MADRID — The girls basketball season won’t officially start for Madrid-Waddington junior guard Emma Plumley until January.
Plumley, who is Madrid-Waddington’s top returning player, suffered an anterior cruciate ligament injury last May and has been working hard to be able to get back in action shortly after the new year.
“She just got cleared to do some more jumping and running,” said Madrid-Waddington coach Bryan Harmer. “She can go through a lot of the (practice) drills we do, she just can’t be in contact drills or scrimmage situations where their might be contact. By the second week of January we are hoping she’s back at full strength and ready to go.
“She did a lot of physical therapy and work prior to the surgery in June. She was in phenomenal shape going into it and worked her tail off afterwards. She’s done everything that has been asked and paying any possible price she can to do get back on the court faster.”
Plumley, a 5-foot-8 shooting guard, averaged about 10 points a game last year for the Yellowjackets and having joined the varsity during the eight grade, she is the most senior member of the program.
“I don’t think it will be that hard for me to get back into games,” Plumley said. “Being on the sidelines you get to see everything that’s happening and everything that’s not happening and everything that should be happening.”
Plumley’s mother, who was named Nicole Duffy in high school, played basketball at Ogdensburg Free Academy and two former Blue Devil athletes have played major roles in helping Plumley get back on the basketball court.
Brett Amo, who works at the Riverledge Rehabilitation Center in Ogdensburg, has done a lot of the physical therapy with Plumley to help her regain her strength. Plumley also works with former OFA athlete Chris Sargent, who is her strength coach. Most of the work she does with him comes from video coaching and then following his workout plan.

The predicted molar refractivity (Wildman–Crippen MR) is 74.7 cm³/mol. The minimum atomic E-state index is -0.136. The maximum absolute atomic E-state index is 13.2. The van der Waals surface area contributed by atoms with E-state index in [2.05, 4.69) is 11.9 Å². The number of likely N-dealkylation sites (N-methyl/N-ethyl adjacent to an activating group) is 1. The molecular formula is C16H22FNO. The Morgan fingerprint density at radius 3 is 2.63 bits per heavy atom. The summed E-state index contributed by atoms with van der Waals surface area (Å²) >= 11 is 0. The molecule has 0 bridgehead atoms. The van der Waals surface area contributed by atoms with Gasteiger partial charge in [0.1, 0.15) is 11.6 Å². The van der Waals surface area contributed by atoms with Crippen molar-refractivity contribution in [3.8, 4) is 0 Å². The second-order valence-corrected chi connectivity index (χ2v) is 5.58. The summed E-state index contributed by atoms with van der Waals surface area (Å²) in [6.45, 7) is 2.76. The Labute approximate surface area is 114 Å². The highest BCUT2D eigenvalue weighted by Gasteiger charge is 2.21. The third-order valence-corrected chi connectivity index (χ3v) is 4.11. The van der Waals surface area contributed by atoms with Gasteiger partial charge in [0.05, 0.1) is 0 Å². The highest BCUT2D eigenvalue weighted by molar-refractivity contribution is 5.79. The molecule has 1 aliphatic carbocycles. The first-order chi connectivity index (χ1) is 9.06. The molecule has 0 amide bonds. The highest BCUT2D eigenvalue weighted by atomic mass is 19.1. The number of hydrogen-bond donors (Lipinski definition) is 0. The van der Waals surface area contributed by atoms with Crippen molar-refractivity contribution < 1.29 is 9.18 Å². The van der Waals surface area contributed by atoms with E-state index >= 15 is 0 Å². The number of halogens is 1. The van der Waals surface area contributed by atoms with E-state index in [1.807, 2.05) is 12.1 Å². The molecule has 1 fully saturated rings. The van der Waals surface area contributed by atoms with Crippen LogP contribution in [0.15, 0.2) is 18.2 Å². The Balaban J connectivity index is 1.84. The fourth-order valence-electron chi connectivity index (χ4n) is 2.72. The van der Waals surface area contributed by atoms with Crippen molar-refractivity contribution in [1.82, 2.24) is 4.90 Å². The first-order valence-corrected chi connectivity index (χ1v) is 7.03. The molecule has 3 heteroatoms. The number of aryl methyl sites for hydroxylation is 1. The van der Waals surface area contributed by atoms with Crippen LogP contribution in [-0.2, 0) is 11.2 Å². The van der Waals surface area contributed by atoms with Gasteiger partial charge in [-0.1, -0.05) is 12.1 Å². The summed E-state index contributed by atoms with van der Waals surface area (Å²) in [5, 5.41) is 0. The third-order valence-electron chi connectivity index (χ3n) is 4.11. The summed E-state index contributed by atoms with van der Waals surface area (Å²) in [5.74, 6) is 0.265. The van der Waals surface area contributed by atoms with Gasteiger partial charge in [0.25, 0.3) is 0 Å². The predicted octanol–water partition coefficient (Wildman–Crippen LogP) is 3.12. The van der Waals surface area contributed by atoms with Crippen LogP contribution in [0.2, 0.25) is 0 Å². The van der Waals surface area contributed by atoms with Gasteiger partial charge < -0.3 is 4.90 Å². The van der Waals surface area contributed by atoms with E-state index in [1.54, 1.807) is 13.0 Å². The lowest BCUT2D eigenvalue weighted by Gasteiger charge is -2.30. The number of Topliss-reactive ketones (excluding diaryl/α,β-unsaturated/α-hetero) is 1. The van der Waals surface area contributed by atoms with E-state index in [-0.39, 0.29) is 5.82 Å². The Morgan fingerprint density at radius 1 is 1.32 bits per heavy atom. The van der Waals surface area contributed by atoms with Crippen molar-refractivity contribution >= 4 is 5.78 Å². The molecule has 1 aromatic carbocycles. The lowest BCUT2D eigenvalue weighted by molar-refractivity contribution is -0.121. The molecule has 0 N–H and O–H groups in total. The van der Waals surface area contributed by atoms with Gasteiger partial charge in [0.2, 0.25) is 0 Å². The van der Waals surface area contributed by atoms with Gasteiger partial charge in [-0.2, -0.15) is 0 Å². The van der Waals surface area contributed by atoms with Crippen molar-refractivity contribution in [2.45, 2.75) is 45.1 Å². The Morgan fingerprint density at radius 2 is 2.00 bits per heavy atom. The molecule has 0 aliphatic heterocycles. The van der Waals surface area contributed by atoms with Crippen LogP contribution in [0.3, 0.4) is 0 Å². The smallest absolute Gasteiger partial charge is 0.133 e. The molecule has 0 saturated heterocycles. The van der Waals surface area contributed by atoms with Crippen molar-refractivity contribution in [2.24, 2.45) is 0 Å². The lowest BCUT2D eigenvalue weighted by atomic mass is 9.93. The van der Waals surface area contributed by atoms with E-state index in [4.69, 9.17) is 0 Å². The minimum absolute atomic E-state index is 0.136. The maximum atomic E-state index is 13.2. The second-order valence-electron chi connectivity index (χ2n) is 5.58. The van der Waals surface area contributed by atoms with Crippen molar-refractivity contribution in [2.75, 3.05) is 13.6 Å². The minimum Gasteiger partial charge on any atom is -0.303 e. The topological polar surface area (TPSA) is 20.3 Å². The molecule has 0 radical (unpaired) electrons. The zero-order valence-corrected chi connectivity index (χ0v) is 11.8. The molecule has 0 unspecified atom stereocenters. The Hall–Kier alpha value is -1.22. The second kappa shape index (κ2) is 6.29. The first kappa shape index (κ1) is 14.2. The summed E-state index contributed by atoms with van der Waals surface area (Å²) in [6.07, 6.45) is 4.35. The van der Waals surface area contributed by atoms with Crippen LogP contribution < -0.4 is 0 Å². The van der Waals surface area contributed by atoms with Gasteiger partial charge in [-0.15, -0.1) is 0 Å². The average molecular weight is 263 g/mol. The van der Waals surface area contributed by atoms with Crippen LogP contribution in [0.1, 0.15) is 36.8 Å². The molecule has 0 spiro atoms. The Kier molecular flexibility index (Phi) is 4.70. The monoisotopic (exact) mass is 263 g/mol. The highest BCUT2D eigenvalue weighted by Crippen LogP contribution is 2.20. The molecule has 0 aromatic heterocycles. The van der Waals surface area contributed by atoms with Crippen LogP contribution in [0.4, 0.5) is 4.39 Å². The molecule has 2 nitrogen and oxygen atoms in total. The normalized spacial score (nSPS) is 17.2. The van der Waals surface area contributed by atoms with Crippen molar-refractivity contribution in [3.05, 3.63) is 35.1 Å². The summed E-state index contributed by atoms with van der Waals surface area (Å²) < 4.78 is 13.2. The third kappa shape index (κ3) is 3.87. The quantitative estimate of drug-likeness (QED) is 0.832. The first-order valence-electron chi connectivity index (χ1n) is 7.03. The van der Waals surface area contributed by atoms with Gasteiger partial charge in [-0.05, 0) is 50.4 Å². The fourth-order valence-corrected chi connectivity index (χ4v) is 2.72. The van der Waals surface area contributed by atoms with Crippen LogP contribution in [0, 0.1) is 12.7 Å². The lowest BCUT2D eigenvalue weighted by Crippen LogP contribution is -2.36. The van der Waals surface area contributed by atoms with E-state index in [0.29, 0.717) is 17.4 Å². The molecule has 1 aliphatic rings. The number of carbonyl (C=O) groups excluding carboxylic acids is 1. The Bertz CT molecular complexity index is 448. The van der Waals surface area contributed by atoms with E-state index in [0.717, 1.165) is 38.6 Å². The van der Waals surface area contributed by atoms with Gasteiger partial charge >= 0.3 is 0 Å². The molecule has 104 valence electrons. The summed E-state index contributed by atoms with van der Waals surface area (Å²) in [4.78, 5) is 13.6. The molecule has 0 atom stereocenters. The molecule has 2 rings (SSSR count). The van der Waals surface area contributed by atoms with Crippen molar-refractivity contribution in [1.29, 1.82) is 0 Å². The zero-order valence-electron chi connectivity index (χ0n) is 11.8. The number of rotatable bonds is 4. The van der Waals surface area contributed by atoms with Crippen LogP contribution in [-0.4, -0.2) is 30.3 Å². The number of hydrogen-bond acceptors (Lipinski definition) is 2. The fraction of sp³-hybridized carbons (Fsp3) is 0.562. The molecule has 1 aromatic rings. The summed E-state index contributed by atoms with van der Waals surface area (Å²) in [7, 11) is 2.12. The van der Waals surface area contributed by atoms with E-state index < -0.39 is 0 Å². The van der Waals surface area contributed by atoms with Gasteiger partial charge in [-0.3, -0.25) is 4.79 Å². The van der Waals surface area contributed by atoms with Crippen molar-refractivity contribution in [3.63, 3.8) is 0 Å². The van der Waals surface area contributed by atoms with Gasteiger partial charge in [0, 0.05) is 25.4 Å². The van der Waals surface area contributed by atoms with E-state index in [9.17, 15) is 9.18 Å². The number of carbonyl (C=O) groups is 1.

“My doctor gave me a machine that moved my leg back and forth,” Plumley said. “I had to use that to get it to certain degrees, stretching and moving my kneecap and to get my range and motion back. It was painful.”
When her injury happened Plumley had no idea it was anything serious.
“I didn’t feel any pain,” Plumley said. “My kneecap went out and back in. I didn’t put any pressure on it, but I couldn’t get off the court and was carried to the bench and then the car. At home I tried to walk on it and it was probably the worst pain I ever had. It took a week or two before I could walk fine. It was really a shock to hear I tore my ACL. I was coming down with the ball really fast and trying to get by my defender. I was crossing over. I had the ball in my right and crossed too fast over to my left hand. With that motion my knee severed my ACL.”
While no coach wants to see anyone get hurt, Harmer said that Plumley may be the best-equipped player on his team to handle something like this.
“Different kids react in different ways, but she has the right mental approach to it,” Harper said. “I’m sure there was a little bit of depression early on that this was a major injury. I think she has handled it about as well as you could expect a high school junior to handle it. She has that drive to want to get better. She’s a really good student of the game and has a very high basketball IQ.”
Plumley would like to play for the St. Lawrence University women’s basketball team two years from now and Harmer thinks she will excel wherever she goes.
“I think she has something to offer a program,” Harmer said. “There’s a college program out there for her. She’s also the type of kid any coach would love to have in their program. She’s a very good student and a very good teammate and she’s just a great kid, very polite and respectful.”